LOS ANGELES - The ACLU of Southern California today stepped up its campaign to make available brochures in English, Spanish and Arabic advising people about their rights when stopped by the FBI, police or INS officials. The pamphlet ? "Know Your Rights: What to Do If You're Stopped by the Police, the FBI, the INS or the Customs Service" ? contains information for citizens and non-citizens alike. It is intended to inform those who might become innocent targets caught in the Justice Department's increasingly expanding dragnet. The FBI recently announced they are seeking to interview over 5,000 men who have entered the United States on non-immigrant visas from January 1, 2000 to the present.
"These brochures will not only inform, but reassure people of their rights when speaking to law enforcement," said Ramona Ripston, Executive Director of the ACLU/SC. "We are concerned by Attorney General Ashcroft's announcement that the FBI will be questioning thousands of young men from Middle Eastern countries simply because of where they are from and not based on suspicion ? this sets a very dangerous precedent. The probability that innocent people will have their rights trampled upon is very troubling; when you cast such a wide net inevitably a good number of people with no connection to terrorism will be caught in it, we don't want to do something that later generations will have to apologize for."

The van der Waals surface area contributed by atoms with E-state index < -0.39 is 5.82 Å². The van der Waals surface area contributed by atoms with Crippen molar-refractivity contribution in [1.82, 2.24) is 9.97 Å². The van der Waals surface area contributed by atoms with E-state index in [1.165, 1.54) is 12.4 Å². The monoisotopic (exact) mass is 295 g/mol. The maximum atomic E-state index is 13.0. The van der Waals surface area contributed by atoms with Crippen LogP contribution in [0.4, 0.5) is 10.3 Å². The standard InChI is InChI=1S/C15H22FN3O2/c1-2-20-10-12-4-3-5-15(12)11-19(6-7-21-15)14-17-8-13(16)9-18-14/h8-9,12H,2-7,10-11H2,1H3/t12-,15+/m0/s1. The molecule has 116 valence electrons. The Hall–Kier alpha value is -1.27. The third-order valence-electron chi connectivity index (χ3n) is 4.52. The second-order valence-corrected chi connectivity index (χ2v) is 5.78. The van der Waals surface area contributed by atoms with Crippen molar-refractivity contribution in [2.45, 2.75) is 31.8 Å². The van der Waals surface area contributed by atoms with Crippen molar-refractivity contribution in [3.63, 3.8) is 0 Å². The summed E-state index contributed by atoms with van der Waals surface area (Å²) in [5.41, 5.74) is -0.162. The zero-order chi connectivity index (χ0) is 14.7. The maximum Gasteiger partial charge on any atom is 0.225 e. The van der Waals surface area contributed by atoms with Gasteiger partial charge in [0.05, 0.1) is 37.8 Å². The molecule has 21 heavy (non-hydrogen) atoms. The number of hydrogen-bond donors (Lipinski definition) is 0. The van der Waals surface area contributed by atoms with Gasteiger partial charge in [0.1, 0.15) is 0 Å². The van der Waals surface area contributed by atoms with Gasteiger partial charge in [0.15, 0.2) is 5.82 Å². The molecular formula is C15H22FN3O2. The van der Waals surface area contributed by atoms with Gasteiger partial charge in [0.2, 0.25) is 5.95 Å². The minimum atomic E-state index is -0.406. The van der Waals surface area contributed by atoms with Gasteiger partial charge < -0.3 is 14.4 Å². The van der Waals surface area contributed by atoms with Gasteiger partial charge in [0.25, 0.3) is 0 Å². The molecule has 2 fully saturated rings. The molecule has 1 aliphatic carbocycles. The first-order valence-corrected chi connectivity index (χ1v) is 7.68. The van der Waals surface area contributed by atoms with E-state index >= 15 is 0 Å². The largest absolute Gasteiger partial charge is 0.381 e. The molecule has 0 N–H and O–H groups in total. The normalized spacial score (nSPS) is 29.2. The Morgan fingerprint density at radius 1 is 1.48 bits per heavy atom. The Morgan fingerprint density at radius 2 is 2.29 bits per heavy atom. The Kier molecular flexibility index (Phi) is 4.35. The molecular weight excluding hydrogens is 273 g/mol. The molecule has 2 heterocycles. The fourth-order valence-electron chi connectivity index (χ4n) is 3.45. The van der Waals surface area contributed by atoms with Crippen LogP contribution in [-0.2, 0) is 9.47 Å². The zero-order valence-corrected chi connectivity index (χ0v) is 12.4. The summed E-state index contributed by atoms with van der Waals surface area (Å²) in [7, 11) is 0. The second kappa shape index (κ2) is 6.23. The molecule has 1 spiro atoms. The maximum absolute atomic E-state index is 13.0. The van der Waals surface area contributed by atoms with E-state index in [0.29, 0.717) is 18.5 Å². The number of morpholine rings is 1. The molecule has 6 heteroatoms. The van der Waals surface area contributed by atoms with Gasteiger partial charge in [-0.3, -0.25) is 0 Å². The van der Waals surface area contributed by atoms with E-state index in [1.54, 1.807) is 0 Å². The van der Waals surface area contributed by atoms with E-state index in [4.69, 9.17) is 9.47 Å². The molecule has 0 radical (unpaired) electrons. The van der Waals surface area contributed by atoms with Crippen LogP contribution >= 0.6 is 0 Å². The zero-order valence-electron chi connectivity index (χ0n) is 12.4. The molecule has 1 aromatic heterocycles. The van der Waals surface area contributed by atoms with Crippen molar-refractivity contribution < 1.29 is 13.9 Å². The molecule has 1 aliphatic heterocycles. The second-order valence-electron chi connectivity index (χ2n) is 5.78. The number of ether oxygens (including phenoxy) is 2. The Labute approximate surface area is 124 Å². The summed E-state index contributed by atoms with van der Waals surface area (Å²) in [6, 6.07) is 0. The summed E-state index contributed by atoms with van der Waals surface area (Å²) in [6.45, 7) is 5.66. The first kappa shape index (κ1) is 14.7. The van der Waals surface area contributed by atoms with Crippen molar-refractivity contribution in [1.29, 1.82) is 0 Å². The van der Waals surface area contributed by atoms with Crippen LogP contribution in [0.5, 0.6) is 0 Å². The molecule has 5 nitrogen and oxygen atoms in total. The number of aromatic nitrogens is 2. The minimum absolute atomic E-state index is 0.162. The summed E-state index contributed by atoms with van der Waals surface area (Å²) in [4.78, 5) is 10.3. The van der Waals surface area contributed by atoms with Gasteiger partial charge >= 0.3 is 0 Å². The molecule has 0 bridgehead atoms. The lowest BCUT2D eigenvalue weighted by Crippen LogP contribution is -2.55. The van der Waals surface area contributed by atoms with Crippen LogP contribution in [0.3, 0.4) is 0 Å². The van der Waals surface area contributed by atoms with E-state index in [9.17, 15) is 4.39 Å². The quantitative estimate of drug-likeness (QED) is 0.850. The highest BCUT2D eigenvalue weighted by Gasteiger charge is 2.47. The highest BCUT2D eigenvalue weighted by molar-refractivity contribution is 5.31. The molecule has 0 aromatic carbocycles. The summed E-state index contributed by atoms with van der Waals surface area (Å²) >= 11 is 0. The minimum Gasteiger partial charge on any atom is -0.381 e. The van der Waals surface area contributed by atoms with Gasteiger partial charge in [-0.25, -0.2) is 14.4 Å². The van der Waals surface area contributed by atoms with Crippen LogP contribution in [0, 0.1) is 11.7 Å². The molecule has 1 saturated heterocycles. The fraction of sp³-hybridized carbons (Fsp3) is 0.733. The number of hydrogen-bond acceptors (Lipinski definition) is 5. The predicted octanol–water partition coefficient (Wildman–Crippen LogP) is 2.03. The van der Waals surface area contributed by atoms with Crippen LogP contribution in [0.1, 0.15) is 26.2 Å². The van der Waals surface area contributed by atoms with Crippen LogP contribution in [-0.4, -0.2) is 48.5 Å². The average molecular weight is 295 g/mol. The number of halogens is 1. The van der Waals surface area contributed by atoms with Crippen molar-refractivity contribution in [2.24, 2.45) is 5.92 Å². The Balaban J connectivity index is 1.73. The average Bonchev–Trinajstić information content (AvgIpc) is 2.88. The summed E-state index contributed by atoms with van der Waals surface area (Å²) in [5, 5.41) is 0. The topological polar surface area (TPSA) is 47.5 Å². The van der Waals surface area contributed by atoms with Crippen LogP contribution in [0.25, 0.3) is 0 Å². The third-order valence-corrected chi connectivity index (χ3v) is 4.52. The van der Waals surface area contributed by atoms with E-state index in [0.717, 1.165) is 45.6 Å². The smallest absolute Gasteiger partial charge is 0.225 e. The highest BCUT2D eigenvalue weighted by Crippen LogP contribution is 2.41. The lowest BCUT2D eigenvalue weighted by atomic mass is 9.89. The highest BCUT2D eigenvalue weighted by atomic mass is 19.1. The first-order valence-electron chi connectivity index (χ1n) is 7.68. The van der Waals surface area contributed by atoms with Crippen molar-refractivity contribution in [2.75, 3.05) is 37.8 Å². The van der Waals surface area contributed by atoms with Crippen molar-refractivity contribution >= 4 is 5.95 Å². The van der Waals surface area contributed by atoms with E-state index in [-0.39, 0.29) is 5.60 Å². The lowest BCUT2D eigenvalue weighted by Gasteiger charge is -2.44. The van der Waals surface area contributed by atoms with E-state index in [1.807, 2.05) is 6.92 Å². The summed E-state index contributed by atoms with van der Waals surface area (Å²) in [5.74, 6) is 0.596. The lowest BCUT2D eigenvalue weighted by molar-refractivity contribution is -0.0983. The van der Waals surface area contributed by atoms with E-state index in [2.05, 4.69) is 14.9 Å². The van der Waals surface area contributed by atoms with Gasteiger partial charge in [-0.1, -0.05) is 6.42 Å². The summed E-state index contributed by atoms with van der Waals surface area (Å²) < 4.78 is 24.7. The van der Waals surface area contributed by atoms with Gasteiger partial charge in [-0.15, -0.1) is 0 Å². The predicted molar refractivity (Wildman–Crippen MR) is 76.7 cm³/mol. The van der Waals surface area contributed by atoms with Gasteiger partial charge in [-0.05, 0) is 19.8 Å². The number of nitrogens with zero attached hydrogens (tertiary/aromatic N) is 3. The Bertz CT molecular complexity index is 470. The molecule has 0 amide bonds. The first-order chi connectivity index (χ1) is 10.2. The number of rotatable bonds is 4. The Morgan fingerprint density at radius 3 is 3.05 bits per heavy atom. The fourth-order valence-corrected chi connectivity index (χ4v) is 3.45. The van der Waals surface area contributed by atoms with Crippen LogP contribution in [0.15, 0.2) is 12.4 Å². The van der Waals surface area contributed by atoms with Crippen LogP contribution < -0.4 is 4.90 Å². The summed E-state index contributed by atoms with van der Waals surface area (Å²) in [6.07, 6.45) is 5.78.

"While we recognize that interviews are necessary in conducting an investigation," said Michel Shehadeh, West Coast Director of the American-Arab Anti-Discrimination Committee (ADC), "we are troubled by the fact that this list seems to target people on the basis of their age, gender and national origin. These pamphlets will inform people of their rights and help minimize the potential for civil liberties abuses."
The ACLU/SC immediately met with Arab-American and Muslim community groups to discuss concerns within those communities in the aftermath of the September 11th attacks. In response to reports of discrimination against Muslims and Arab-Americans after September 11, the ACLU/SC set up a Hotline to register harassment and discrimination complaints and created the 'Know Your Rights' brochures.
The ACLU has expressed concern that some people currently under investigation have been detained and held without notification of family members or access to legal council. A coalition of civil liberties, human rights and electronic privacy organizations joined the ACLU in filing a Freedom of Information Act request for information about the detainees on October 29, 2001. The Justice Department has not answered the request.
The "Know Your Rights" brochures are available at the ACLU/SC office and can be obtained by calling the discrimination Hotline at 213/977-5291. Alternatively, the brochures can be downloaded at the ACLU/SC Homepage.